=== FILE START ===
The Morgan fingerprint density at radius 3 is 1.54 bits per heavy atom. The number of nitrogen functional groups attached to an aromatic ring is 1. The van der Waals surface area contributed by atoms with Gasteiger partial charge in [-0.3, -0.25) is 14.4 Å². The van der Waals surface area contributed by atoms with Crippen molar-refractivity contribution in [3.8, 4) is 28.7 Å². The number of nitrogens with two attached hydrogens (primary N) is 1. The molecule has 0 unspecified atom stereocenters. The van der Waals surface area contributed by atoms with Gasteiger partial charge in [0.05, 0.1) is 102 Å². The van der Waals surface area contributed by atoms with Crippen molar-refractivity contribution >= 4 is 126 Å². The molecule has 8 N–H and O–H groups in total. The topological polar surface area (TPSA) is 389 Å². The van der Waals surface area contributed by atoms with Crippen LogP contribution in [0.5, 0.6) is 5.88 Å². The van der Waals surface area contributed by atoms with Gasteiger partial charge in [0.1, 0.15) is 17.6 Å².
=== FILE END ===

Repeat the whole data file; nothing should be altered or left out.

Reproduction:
The Morgan fingerprint density at radius 3 is 1.54 bits per heavy atom. The number of nitrogen functional groups attached to an aromatic ring is 1. The van der Waals surface area contributed by atoms with Gasteiger partial charge in [-0.3, -0.25) is 14.4 Å². The van der Waals surface area contributed by atoms with Crippen molar-refractivity contribution in [3.8, 4) is 28.7 Å². The number of nitrogens with two attached hydrogens (primary N) is 1. The molecule has 0 unspecified atom stereocenters. The van der Waals surface area contributed by atoms with Gasteiger partial charge in [0.05, 0.1) is 102 Å². The van der Waals surface area contributed by atoms with Crippen molar-refractivity contribution >= 4 is 126 Å². The molecule has 8 N–H and O–H groups in total. The topological polar surface area (TPSA) is 389 Å². The van der Waals surface area contributed by atoms with Crippen LogP contribution in [0.5, 0.6) is 5.88 Å². The van der Waals surface area contributed by atoms with Gasteiger partial charge in [0.1, 0.15) is 17.6 Å².